I actually have Attention Deficit Disorder. Kind of famously among those who know me well. And I wouldn’t be surprised if it turned out that fidget spinners were indeed designed for the most discombobulated among us. But I’m not about to let my colleagues in the media decide the matter for me—not when Newsweek says “experts are skeptical” about whether fidget spinners help anxiety and ADHD, the Independent finds that “fidget spinners do not help those with ADHD,” and Time decries “the shoddy science behind fidget spinners.”
While spinning for the fences at my desk over the past week, I’ve read ’em all—Wired says they maybe make you smarter; the shitbag Mirror in the UK claims “this new craze could be just what you need if you’re feeling stressed”; and so on. Drawing from the growing slate of fans and critics, I nominate Ryan F. Mandelbaum of Gizmodo—who determined that fidget spinners are ultimately “good” despite “all the attention it’s gotten [making] it feel like a vape for kids”—to cover the pastime for ESPN or Sports Illustrated should it ever go major. He gets it at a level that the highbrows making it a Trump thing probably can’t grasp:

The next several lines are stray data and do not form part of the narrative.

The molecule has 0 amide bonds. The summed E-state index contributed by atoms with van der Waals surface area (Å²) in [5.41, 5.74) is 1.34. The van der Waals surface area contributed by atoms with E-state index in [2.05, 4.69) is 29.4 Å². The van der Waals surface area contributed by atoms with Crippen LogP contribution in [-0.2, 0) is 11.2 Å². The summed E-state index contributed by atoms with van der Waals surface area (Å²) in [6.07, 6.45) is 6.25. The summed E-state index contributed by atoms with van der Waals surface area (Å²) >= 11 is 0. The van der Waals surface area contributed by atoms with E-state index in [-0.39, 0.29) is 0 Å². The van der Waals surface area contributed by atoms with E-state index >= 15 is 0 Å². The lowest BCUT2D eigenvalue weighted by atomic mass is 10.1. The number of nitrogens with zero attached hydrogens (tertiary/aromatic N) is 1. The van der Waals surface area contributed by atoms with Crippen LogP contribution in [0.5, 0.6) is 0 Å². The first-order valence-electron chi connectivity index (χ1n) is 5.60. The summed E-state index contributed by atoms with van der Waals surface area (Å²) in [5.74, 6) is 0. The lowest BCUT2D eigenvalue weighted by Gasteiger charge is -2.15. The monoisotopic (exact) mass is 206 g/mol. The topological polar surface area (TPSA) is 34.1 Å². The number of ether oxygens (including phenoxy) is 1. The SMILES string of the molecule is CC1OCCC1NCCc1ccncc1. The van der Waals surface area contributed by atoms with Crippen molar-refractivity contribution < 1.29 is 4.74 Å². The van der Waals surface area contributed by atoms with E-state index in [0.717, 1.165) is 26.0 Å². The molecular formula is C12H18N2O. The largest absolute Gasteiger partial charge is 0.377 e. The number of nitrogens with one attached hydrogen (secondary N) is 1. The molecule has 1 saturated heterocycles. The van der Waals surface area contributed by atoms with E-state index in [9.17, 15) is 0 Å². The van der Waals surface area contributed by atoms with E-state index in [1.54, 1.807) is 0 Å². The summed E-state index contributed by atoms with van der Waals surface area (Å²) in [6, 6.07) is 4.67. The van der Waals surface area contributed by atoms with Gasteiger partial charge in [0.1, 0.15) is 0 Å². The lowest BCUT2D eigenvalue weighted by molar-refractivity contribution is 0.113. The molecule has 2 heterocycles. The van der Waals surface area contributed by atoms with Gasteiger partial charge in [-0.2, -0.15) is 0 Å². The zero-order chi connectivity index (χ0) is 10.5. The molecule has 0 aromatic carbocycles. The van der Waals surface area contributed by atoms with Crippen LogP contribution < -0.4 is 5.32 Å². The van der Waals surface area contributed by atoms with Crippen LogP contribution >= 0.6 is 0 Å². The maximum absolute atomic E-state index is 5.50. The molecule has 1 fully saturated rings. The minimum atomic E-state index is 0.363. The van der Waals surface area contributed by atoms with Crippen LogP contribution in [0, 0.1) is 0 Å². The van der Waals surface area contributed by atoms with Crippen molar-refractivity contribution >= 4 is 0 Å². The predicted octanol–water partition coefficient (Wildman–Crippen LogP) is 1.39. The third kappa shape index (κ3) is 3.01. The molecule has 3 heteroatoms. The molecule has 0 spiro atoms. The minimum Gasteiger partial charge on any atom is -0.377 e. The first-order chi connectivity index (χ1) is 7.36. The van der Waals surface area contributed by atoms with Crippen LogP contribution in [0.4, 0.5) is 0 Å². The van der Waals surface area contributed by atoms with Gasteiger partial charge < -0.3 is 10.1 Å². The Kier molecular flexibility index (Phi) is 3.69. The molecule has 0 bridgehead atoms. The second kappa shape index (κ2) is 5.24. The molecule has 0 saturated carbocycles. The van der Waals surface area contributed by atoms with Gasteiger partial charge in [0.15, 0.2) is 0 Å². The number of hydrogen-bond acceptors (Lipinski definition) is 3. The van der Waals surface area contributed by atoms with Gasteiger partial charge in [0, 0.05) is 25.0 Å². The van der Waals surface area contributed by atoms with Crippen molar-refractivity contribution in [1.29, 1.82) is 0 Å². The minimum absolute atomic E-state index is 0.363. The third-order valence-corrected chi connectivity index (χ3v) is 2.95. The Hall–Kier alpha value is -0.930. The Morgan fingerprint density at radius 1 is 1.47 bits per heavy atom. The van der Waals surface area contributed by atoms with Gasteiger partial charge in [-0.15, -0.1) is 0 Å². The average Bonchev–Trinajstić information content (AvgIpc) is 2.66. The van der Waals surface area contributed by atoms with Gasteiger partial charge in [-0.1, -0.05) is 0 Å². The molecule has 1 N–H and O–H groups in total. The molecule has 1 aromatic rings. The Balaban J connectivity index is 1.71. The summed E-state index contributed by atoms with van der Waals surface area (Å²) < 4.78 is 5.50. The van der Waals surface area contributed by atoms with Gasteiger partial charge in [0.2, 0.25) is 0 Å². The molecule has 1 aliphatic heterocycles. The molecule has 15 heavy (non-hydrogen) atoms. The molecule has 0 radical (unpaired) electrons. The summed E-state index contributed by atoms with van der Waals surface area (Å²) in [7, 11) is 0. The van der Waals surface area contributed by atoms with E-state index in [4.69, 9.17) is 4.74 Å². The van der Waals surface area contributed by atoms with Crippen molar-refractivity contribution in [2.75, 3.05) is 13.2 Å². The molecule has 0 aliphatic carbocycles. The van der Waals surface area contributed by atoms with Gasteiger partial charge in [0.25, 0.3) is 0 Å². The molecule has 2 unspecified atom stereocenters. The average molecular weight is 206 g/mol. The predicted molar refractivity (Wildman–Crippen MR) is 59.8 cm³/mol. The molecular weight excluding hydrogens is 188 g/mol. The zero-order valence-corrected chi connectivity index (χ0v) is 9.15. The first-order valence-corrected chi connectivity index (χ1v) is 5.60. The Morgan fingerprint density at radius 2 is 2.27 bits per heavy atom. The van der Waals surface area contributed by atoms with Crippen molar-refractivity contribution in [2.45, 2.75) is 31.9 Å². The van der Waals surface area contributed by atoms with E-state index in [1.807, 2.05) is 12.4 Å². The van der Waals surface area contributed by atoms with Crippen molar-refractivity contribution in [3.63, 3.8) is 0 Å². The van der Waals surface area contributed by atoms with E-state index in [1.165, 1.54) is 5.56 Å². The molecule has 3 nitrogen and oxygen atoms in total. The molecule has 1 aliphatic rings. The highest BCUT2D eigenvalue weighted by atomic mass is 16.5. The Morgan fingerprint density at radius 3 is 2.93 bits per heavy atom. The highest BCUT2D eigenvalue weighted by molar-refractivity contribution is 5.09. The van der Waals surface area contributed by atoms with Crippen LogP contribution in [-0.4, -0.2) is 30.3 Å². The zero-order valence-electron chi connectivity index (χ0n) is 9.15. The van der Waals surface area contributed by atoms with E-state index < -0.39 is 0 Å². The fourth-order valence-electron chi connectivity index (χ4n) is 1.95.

Sure, you’ll feel like a dumbass while you play with it. But here’s the thing: Fidget spinners are fine. They are a children’s toy … Everyone’s got an opinion on the spinner. This weekend, people wanted you to know that there’s no science proving it helps with ADHD. The New Yorker thinks it’s the perfect toy for a Trump presidency. Like every toy fad, some schools have banned them, and teachers hate them. Others have even decided to analyze its controversial origin story.
Not me. Not beyond this article at least, and my laying the claim that like screwdrivers and bottle openers, both of which they may even replace in time, fidget spinners are now permanent American textural fixtures, here to stay.
I could be wrong.
But I might also be the future king of spin.
A Queens, NY native who came to New England in 2004 to earn his MA in journalism at Boston University, Chris Faraone is the editor and co-publisher of DigBoston and a co-founder of the Boston Institute for Nonprofit Journalism. He has published several books including 99 Nights with the 99 Percent, and has written liner notes for hip-hop gods including Cypress Hill, Pete Rock, Nas, and various members of the Wu-Tang Clan.